Edimax announces two new 5G WiFi consumer products

The emerging 5G WiFi (802.11ac) wireless communications standard got a new boost this week when Taiwanese electronics maker Edimax announced it will roll out a new family of wireless communications devices. According to VR-Zone and others, Edimax is unveiling a networking duo including a wireless 5G WiFi (802.11ac) router and a USB adapter.

The Edimax router and wireless USB dongle and similar devices are slated for production in the next few months, marking early entries into the 5G WiFi market for router-to-PC or router-to-laptop connectivity. Later devices are expected to replace the USB dongle with 5G WiFi connectivity embedded directly into the computing platforms.

The Edimax router uses a Broadcom 600 MHz Intensi-fi MIPS32 central processor with two WLAN modules: the Broadcom BCM4331 for 802.11 b/g/n in the 2.40 GHz band, and a Broadcom BCM4360 supporting 5G WiFi for network bandwidths up to 1.30 Gbps. The wired LAN interface includes a one gigabit uplink port and four gigabit downstream ports. The device also includes two PCI-Express interfaces, a built-in USB 2.0 host controller, and DDR2 memory controller.

The Edimax USB dongle is one of the industry’s first to support 5G WiFi. The dongle uses Broadcom BCM43526 chip, and offers dual-band operation.

Broadcom’s 5G WiFi technology features beam-forming technology, which assists 5G WiFi enabled devices by streaming or steering content in the direction of the intended receiver, thereby increasing reliability, extending range and providing better coverage.

5G WiFi and the Road Analogy – Part 2

In the first part of this article, I described a basic analogy that exists between roads and wireless communications. In this part, I will explain the speed benefits and relevant innovations of 5G WiFi using this analogy.

The one obvious way to solve traffic clogs is to widen the roads. This allows more commuters to use it at any point in time. Bandwidth is like the width of the road. Increasing the bandwidth of the wireless medium allows more data to be sent. With 5G WiFi, the bandwidth can be increased up to 4x that of 802.11n Wi-Fi. This allows for optimal use of the unlicensed 5 GHz spectrum. Incidentally, 5 GHz is like a highway or expressway without traffic lights or “interference”. Unlike the 2.4 GHz, the 5 GHz link is not affected by Microwave, cordless phones or Bluetooth devices, thus enabling data to go through more reliably. You can get more information on the benefits of the 5 GHz here and here.

Another way to address the traffic issue is to mandate carpools and public transportation. This immediately allows more people to be transported for the same road-width. Modulation schemes serve a similar purpose. When a link uses higher modulation schemes, more data can be packed in the same bandwidth. 5G WiFi, in addition to increasing available bandwidth, has also incorporated the higher modulation scheme of 256-QAM for greater speeds. This higher modulation scheme allows us to transmit the same amount of data in lesser time.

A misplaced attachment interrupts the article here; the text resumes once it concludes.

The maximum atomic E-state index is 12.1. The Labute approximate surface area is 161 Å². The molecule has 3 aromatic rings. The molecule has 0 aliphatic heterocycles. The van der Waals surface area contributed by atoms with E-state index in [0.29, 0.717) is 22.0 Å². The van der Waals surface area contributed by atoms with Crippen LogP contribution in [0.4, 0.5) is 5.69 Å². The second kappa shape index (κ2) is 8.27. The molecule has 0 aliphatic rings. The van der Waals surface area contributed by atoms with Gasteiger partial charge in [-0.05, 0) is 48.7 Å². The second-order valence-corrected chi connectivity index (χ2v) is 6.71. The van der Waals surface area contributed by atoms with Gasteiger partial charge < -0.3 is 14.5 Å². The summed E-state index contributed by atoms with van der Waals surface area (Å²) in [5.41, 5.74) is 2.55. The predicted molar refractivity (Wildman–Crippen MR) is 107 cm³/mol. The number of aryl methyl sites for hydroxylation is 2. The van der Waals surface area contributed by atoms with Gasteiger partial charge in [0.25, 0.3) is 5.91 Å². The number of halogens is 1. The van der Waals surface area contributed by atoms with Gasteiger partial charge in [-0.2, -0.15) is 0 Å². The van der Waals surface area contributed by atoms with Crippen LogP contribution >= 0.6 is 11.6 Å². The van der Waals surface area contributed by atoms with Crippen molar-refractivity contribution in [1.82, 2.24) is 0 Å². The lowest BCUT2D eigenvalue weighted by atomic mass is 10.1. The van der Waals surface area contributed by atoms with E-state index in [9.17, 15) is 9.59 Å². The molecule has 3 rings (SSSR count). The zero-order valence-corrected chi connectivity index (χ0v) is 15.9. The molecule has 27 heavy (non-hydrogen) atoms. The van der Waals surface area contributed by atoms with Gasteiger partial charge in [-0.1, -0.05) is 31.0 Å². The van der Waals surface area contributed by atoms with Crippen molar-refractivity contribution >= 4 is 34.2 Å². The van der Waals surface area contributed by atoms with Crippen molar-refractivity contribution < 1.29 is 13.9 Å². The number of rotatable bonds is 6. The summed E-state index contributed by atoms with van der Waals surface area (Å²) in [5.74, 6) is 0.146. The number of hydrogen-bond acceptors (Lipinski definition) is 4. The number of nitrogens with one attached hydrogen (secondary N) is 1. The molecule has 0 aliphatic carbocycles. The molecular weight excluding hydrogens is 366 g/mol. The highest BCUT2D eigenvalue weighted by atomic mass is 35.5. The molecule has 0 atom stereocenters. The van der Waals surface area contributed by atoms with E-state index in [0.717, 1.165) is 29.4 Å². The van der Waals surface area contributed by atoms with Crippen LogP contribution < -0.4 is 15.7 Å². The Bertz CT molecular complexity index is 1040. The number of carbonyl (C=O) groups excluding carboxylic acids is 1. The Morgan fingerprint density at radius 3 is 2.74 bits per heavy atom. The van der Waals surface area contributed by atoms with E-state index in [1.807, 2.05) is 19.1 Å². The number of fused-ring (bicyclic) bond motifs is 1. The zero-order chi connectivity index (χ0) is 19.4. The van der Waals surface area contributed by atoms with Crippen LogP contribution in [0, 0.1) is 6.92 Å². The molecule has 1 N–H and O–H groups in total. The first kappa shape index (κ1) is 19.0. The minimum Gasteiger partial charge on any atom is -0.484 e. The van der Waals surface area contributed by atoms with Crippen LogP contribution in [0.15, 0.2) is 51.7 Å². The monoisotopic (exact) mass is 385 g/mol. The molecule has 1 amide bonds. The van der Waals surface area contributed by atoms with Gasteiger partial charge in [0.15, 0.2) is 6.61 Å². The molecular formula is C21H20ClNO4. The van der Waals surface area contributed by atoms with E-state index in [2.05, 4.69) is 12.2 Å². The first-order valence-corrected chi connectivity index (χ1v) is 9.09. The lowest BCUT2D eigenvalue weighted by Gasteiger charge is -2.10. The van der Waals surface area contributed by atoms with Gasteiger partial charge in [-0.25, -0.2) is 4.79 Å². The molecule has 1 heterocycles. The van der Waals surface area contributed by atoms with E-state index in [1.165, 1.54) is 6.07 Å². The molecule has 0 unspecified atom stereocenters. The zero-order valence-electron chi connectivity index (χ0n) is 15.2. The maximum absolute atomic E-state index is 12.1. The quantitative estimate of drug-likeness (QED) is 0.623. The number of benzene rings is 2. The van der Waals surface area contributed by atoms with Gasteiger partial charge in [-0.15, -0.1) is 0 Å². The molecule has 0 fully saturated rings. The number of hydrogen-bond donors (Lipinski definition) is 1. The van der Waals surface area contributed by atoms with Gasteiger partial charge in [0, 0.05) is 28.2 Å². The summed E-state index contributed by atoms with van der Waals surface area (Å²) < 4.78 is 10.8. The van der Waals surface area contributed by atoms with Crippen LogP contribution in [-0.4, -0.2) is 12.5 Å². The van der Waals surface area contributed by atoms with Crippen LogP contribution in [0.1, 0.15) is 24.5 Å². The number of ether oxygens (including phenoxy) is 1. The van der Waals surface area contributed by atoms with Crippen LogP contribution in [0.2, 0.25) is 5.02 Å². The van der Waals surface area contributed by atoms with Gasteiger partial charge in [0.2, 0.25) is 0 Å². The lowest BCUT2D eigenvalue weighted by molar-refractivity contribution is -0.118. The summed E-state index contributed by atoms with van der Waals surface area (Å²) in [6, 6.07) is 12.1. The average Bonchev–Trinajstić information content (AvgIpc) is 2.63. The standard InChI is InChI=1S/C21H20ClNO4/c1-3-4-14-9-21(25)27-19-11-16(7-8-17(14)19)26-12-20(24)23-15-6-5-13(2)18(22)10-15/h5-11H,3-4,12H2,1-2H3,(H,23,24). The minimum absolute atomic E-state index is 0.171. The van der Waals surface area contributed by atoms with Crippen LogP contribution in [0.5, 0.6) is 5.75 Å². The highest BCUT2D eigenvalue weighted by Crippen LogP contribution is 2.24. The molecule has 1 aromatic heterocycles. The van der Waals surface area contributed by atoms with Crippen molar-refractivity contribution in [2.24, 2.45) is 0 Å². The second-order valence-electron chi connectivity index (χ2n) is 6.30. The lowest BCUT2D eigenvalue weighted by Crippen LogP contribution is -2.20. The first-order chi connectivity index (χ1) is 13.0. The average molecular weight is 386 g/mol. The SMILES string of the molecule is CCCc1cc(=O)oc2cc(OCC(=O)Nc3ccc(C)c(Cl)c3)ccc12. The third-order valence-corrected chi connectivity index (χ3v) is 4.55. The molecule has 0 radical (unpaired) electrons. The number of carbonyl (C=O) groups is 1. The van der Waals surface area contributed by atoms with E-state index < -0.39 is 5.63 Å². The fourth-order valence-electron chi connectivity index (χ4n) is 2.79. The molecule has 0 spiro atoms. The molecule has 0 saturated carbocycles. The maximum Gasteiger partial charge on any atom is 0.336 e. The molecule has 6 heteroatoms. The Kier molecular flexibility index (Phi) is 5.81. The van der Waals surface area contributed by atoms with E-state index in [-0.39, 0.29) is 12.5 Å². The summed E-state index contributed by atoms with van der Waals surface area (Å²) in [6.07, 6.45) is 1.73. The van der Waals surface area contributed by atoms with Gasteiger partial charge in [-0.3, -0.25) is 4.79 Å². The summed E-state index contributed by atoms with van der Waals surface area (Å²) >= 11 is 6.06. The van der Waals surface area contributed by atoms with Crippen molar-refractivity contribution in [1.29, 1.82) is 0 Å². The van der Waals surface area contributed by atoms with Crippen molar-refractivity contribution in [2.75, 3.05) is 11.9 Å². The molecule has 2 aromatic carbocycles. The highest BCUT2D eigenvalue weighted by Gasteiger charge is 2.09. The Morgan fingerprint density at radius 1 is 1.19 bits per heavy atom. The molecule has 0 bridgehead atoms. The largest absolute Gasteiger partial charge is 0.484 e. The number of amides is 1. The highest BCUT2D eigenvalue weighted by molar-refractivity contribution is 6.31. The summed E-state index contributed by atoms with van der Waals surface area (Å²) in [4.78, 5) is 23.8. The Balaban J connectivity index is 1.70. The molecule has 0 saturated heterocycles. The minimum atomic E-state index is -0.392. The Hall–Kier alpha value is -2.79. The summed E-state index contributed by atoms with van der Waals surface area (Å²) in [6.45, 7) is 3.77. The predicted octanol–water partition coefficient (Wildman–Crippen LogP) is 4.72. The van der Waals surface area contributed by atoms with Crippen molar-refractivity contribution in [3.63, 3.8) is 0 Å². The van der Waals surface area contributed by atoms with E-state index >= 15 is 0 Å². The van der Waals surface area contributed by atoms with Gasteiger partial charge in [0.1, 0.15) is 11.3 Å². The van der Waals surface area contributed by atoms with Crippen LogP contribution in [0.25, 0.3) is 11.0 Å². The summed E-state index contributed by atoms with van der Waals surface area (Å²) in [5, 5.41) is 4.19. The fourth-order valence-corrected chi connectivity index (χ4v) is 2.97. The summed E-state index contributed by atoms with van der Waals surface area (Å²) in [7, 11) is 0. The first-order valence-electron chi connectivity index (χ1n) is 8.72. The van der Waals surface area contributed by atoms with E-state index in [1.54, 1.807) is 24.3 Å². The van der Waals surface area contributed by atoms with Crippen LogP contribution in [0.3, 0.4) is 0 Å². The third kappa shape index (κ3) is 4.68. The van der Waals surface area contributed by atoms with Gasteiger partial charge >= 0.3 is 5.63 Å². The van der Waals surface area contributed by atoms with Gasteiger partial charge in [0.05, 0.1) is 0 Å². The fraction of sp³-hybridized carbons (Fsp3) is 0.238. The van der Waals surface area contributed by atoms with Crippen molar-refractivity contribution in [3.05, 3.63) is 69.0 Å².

Carpools help us conserve fuel and go-green by reducing the number of cars on the road for the same number of people!  The more efficient data transfer, together with the higher bandwidth, allows us to save battery life of devices using 5G WiFi making it ideal for mobile computing and transfer of media content!

In summary, 5G WiFi’s innovations give us faster speeds and better battery life. In the concluding part of this series, I will describe the higher reliability offered by 5G WiFi using the same road analogy.

5G WiFi and the Road Analogy – Part 1

5G WiFi, based on IEEE 802.11ac forms the basis of next generation Wi-Fi – Wi-Fi which will get us 3x more speeds than similar Wi-Fi solutions today. The disruptive speeds brought to us by 5G WiFi are best explained by the traffic analogy.

Roads are designed to transport people. A bigger, more organized road enables more people to commute at any point in time. The commuter experience is further helped by lack of accidents, pot-holes, and slower vehicles on the road. The communication link is similar to the road. While roads carry people, these links carry data from one device to another. Much like roads, the amount of data that can be transferred at any point in time really depends on how “wide” the link is and how smoothly and reliably the data travels through the link.

Today’s 802.11n Wi-Fi is a good wireless link. It reliably transmits up to a few hundred Mbps of data wirelessly. But greater speeds will allow data to be transferred faster, and will therefore allow more devices to use the wireless medium at the same time. Data is very much like people on the road. Data also requires getting to the destination as fast as possible. But that goal is becoming increasingly difficult to achieve now. In traffic parlance, the 11n road is getting clogged, and there are people in ramps waiting to be metered in.

Wider wireless "roads" support more data

5G WiFi is designed to address the growing need to support more content and more devices. In order to provide these higher speeds and reliable coverage, the standard uses more bandwidth, higher modulation schemes, and features such as beam-forming.

In the second part of this article, I will jump right back to the road to help understand what these enhancements bring to the table.